Counsellors are the people who will help you navigate the traumas of life and the curve balls which are thrown at us.  As we have said both Rosie and I have had counselling over the years, and we have different lengths of time in using it as well.  Rosie has had both private and NHS based practice whereas mine was private. My counselling was every week for around two years before I discharged myself.  Counselling has given me the information I needed, my trusty pack of cards and I have been helped through some tricky life turns.  My counselling ended several years ago. In the future if I need it I would go back.

I was scared!

An experience of work place bullying and a loss of identity lead me to counselling. Turning up up to a clinic I hovered outside for a few minutes waiting for my feet (and confidence) to walk me through that door.  My feet eventually took me in, and I went over to the reception desk where I said something along the lines of “I have seen on your website you have counselling facilities, I have no idea what kind I need but I think I need to speak to someone”.  The reception asked if she thought it was a general talking therapy of something called cognitive behavioural therapy.  I said it was probably more a talking therapy as I no idea what the other one was.  I said talking would be a good place to start and if I needed the other one then I was sure that would become apparent.  The receptionist recommended a particular person and an appointment was set up for the following week. 

The counselling room

The following week I turned up in that waiting room and waited for my allocated time.  My counsellor appeared and I was taken upstairs to a room at the back of the building.  The room was red with a big floor to ceiling window and a net curtain.  Through the window I could watch the planes going into London Heathrow too.  Also, in the room there were two armchairs along with a desk and a desk chair.  I decided to sit in one of the armchairs as it looked comfortable.  Next to the armchair was a smaller table with a box of tissues on it.  

A room of safety

This was to become the room of safety, whatever was said in this room was not going to be judged.  I could say whatever I wanted and all that was going to happen was listening from my counsellor and talking by me.  One particular session I sat in my outdoor jacket and winter hat, I can’t remember the ins and outs of why but the counsellor didn’t even bat an eyelid. I was safe so we continued. As I have said it was a safe room at the time, I needed it.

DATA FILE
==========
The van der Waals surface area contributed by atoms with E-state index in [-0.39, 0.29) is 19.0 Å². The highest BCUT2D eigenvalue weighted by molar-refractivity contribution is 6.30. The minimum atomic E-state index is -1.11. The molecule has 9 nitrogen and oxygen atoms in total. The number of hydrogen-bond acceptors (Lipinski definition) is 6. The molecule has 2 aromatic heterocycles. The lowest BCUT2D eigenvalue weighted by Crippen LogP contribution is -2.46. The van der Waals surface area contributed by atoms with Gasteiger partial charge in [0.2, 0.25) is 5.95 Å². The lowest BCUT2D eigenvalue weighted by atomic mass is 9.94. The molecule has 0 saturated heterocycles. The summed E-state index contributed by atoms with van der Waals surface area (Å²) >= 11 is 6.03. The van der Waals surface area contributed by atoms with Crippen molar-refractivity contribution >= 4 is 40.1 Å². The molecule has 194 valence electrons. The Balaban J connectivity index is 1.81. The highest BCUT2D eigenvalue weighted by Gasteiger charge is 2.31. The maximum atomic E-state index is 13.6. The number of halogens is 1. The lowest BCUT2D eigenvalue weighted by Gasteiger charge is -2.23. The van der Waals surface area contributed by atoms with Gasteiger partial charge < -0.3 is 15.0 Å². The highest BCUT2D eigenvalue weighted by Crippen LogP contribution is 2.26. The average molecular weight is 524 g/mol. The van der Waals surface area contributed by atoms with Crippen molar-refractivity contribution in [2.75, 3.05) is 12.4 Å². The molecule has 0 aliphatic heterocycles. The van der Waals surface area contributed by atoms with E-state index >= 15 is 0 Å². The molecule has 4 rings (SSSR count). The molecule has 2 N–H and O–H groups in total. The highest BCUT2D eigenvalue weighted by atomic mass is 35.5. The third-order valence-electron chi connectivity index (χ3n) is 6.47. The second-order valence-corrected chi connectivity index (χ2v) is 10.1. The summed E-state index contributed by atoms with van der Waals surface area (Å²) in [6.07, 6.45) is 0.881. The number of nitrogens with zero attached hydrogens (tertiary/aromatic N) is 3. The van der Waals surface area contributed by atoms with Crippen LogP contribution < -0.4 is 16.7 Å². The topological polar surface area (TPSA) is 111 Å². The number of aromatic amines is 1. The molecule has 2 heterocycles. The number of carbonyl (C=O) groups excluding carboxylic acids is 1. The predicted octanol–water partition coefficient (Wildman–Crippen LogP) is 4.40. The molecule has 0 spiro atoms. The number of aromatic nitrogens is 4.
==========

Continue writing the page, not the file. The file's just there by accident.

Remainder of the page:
What did my counsellor do?

My counsellor listened to whatever was troubling me on that day, helped me navigate my troubles back into a reasonable thought and sometimes offered a solution to the problem.  They made me do the work, they didn’t turn around and say this is what you should do, and this is what I think is right. I liked that approach and it worked for me.  

Over the two years

As I have said I was there for about two years and we navigated a lot of different topics from work to family to travelling to love to relationships to Rosie (I had met Rosie a year in) to what other people think to exercise to LGBT issues to what makes me feel good and so on.  I am not going to go into the ins and outs of what was said as that is a very private matter.

My family

Do not let anyone push you into telling you what has been discussed within a counselling meeting.  If you are happy to tell them then do so but do not feel obligated and pressured to do so.  Also, remember that you may not want to tell someone (counsellor, friend or family member) on a Tuesday but may be willing to tell them three weeks the following Tuesday.  The time needs to be right for you.  I am a thinker so I will get to the subject but there may be a gap before I do so.  Many of my friends have referred to me as a closed book or a cryptic clue person.  They are probably the one thinking back now going “oh yes” and now have a good laugh about it. 

Today

Today I have my wife to listen to my rants, issues, personal feelings and so on. I also have my family and friends who I turn to. I learnt through counselling that asking for help is ok. No one is going to judge me for doing that. Depending on the situation I willing tell you the ins and outs of something. However, if I don’t feel like it I will say so and that is fine too.

It needs to be right!